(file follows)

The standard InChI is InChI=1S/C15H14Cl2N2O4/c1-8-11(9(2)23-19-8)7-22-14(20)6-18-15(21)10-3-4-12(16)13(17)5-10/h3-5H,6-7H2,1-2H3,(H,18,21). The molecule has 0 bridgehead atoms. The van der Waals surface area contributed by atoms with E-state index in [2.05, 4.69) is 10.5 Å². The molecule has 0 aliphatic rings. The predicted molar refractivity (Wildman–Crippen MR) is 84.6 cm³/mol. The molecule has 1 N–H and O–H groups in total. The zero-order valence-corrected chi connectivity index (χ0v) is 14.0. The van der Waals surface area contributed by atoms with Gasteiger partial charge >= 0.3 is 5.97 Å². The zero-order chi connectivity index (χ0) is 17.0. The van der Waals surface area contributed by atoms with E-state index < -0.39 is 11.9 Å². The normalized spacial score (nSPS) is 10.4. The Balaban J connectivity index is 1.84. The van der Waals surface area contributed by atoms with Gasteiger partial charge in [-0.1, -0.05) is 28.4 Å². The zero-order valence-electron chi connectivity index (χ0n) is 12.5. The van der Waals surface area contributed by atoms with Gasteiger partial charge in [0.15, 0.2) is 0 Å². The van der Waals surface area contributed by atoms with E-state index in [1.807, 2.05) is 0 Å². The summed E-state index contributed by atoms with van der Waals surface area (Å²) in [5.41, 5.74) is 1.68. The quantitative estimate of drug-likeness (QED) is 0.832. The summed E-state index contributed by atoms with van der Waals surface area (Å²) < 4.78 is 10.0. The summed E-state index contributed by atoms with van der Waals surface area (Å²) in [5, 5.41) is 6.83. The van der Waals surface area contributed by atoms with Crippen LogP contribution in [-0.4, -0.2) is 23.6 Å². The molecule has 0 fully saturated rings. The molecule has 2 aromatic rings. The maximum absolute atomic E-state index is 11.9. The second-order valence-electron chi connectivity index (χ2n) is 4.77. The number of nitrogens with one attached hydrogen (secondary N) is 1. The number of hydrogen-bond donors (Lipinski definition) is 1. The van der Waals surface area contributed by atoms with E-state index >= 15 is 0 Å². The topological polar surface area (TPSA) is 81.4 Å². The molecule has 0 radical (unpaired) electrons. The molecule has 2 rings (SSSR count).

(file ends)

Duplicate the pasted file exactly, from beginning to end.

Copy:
The standard InChI is InChI=1S/C15H14Cl2N2O4/c1-8-11(9(2)23-19-8)7-22-14(20)6-18-15(21)10-3-4-12(16)13(17)5-10/h3-5H,6-7H2,1-2H3,(H,18,21). The molecule has 0 bridgehead atoms. The van der Waals surface area contributed by atoms with E-state index in [2.05, 4.69) is 10.5 Å². The molecule has 0 aliphatic rings. The predicted molar refractivity (Wildman–Crippen MR) is 84.6 cm³/mol. The molecule has 1 N–H and O–H groups in total. The zero-order valence-corrected chi connectivity index (χ0v) is 14.0. The van der Waals surface area contributed by atoms with Gasteiger partial charge >= 0.3 is 5.97 Å². The zero-order chi connectivity index (χ0) is 17.0. The van der Waals surface area contributed by atoms with E-state index < -0.39 is 11.9 Å². The normalized spacial score (nSPS) is 10.4. The Balaban J connectivity index is 1.84. The van der Waals surface area contributed by atoms with Gasteiger partial charge in [-0.1, -0.05) is 28.4 Å². The zero-order valence-electron chi connectivity index (χ0n) is 12.5. The van der Waals surface area contributed by atoms with Gasteiger partial charge in [0.15, 0.2) is 0 Å². The van der Waals surface area contributed by atoms with E-state index in [1.807, 2.05) is 0 Å². The summed E-state index contributed by atoms with van der Waals surface area (Å²) in [5.41, 5.74) is 1.68. The quantitative estimate of drug-likeness (QED) is 0.832. The summed E-state index contributed by atoms with van der Waals surface area (Å²) < 4.78 is 10.0. The summed E-state index contributed by atoms with van der Waals surface area (Å²) in [5, 5.41) is 6.83. The van der Waals surface area contributed by atoms with Crippen LogP contribution in [-0.4, -0.2) is 23.6 Å². The molecule has 0 fully saturated rings. The molecule has 2 aromatic rings. The maximum absolute atomic E-state index is 11.9. The second-order valence-electron chi connectivity index (χ2n) is 4.77. The number of nitrogens with one attached hydrogen (secondary N) is 1. The number of hydrogen-bond donors (Lipinski definition) is 1. The van der Waals surface area contributed by atoms with E-state index >= 15 is 0 Å². The topological polar surface area (TPSA) is 81.4 Å². The molecule has 0 radical (unpaired) electrons. The molecule has 2 rings (SSSR count).